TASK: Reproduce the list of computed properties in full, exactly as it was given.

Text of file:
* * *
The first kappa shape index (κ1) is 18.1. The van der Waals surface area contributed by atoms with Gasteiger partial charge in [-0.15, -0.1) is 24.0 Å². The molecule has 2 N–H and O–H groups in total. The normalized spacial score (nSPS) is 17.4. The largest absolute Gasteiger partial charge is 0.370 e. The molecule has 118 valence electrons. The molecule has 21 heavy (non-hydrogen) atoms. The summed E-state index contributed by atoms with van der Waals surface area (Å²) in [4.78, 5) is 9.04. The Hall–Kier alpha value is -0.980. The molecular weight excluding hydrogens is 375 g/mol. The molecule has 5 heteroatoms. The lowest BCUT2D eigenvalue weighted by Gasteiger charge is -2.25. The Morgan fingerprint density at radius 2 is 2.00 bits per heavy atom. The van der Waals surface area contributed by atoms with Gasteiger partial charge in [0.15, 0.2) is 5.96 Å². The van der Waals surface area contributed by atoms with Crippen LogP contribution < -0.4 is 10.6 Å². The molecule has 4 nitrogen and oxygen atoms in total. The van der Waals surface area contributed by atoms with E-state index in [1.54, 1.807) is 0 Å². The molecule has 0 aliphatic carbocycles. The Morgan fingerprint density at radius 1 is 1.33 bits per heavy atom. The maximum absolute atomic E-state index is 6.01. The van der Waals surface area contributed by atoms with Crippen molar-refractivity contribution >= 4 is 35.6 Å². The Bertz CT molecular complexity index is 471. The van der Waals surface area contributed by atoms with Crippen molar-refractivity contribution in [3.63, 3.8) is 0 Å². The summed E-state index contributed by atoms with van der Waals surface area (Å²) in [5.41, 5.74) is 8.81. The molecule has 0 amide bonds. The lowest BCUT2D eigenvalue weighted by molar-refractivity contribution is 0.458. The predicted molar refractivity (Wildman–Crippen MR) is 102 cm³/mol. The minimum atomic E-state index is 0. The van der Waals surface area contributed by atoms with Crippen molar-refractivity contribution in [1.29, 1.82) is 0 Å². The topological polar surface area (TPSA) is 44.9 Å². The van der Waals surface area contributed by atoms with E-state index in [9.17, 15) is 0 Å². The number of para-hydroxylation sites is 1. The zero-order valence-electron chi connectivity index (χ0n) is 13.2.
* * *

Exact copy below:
The first kappa shape index (κ1) is 18.1. The van der Waals surface area contributed by atoms with Gasteiger partial charge in [-0.15, -0.1) is 24.0 Å². The molecule has 2 N–H and O–H groups in total. The normalized spacial score (nSPS) is 17.4. The largest absolute Gasteiger partial charge is 0.370 e. The molecule has 118 valence electrons. The molecule has 21 heavy (non-hydrogen) atoms. The summed E-state index contributed by atoms with van der Waals surface area (Å²) in [4.78, 5) is 9.04. The Hall–Kier alpha value is -0.980. The molecular weight excluding hydrogens is 375 g/mol. The molecule has 5 heteroatoms. The lowest BCUT2D eigenvalue weighted by Gasteiger charge is -2.25. The Morgan fingerprint density at radius 2 is 2.00 bits per heavy atom. The van der Waals surface area contributed by atoms with Gasteiger partial charge in [0.15, 0.2) is 5.96 Å². The van der Waals surface area contributed by atoms with Crippen LogP contribution < -0.4 is 10.6 Å². The molecule has 4 nitrogen and oxygen atoms in total. The van der Waals surface area contributed by atoms with E-state index in [1.54, 1.807) is 0 Å². The molecule has 0 aliphatic carbocycles. The Morgan fingerprint density at radius 1 is 1.33 bits per heavy atom. The maximum absolute atomic E-state index is 6.01. The van der Waals surface area contributed by atoms with Crippen molar-refractivity contribution >= 4 is 35.6 Å². The Bertz CT molecular complexity index is 471. The van der Waals surface area contributed by atoms with Crippen molar-refractivity contribution in [3.63, 3.8) is 0 Å². The summed E-state index contributed by atoms with van der Waals surface area (Å²) in [5.41, 5.74) is 8.81. The molecule has 0 amide bonds. The lowest BCUT2D eigenvalue weighted by molar-refractivity contribution is 0.458. The predicted molar refractivity (Wildman–Crippen MR) is 102 cm³/mol. The minimum atomic E-state index is 0. The van der Waals surface area contributed by atoms with Crippen molar-refractivity contribution in [1.29, 1.82) is 0 Å². The topological polar surface area (TPSA) is 44.9 Å². The van der Waals surface area contributed by atoms with E-state index in [9.17, 15) is 0 Å². The number of para-hydroxylation sites is 1. The zero-order valence-electron chi connectivity index (χ0n) is 13.2.